Mark was driving the tractor while Mom and Grandpa were stacking the bales on the hay wagon. The baler must have slipped a notch on the chain, causing the timing to get out of whack and CLUNK—the baler seized, shrapnel spewed back all over the wagon, and the force of the stop killed the tractor. Mark worked to put the pieces back together and weld the broken parts while Mom and Grandpa spent days trying to get the timing of teeth, plunger, and auger to agree. A couple summers of that and the haying went back to Jess Ross for a while.

One summer, the barn roof was looking in need of repair. It was getting pretty rusty, with leaky nail holes. Mark and a friend were up, and they thought they had a pretty good idea of how to fix the roof. First, they hooked the big hay rope up to the tractor, then managed to get it over the peak of the barn. Mark tied the rope around his waist, and the friend pulled him up the roof by driving the tractor forward. Mark brushed off the rust and painted the roof with thick, aluminum paint. All was going well until the friend didn’t stop the tractor soon enough and almost pulled Mark over the top! They then moved the tractor to the other side, tossed the rope over to tie securely, and used the tractor to lower Mark down the other side. Sounds a little crazy, but it got the job done.

Grandma, however, wanted to have a bird feeder. There was only one problem, though—bears. Put the feeder in a tree, and they’d climb up and get it. Put it too close to the ground, and they’d get it too, destroying the feeder. So Grandpa went and got a telephone pole and cut it to the size he thought a bear couldn’t reach, dug it securely into the ground, and put the feeder on top.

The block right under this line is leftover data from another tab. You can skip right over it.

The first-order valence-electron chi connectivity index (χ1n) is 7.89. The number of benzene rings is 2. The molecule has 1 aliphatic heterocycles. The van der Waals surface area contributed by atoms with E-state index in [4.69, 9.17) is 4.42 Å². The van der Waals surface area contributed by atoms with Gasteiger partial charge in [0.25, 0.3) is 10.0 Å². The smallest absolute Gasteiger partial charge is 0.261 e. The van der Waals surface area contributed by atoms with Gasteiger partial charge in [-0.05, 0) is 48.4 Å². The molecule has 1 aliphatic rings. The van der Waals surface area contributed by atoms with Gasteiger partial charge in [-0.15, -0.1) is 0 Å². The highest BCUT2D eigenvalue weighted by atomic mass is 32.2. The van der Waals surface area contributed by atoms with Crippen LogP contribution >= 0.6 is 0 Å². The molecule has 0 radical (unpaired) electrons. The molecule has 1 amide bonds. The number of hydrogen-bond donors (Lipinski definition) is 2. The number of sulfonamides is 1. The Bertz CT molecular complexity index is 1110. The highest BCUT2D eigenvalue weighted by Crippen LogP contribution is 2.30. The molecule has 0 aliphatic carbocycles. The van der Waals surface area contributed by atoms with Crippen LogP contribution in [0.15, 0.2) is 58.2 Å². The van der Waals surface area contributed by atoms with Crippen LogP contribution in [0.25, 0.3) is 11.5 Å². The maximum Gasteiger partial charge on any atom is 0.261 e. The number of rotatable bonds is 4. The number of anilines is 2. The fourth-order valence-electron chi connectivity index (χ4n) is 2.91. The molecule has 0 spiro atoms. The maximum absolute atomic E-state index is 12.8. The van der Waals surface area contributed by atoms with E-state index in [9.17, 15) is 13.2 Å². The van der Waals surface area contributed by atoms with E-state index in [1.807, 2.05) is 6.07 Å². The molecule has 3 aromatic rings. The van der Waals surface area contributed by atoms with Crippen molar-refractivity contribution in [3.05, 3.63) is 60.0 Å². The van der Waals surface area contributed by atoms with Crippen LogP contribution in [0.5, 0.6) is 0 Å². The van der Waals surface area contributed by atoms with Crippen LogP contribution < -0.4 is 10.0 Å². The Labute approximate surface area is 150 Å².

Well, the bear climbed the pole and down came the feeder. So Grandpa wrapped the pole in metal so the bear would slip down. That worked for a while until an especially tall bear came and…well, there went the feeder again. Grandpa spliced two more feet of the telephone pole on top, wrapped more metal, and the bears were finally defeated. Not that they didn’t try, which is attested by the many claw marks on the metal wrapping. It’s an odd-looking birdfeeder arrangement (and takes a very tall ladder to fill with seed), but it’s outsmarted the intrepid squirrels as well. Now and then one will try to get to the feeder from above, leaping into the air like a kamikaze, but to no avail. Fortunately, they usually wait for a good snow before trying that daring stunt.

And, of course, there’s lots more stories looking back across 49 Easters. Outside, the snow from last night is melting, but the stories of how the farm got to now still linger in the telling. Next year, this homestead will have been in our family 50 years! Happy Easter to everyone from down on the farm.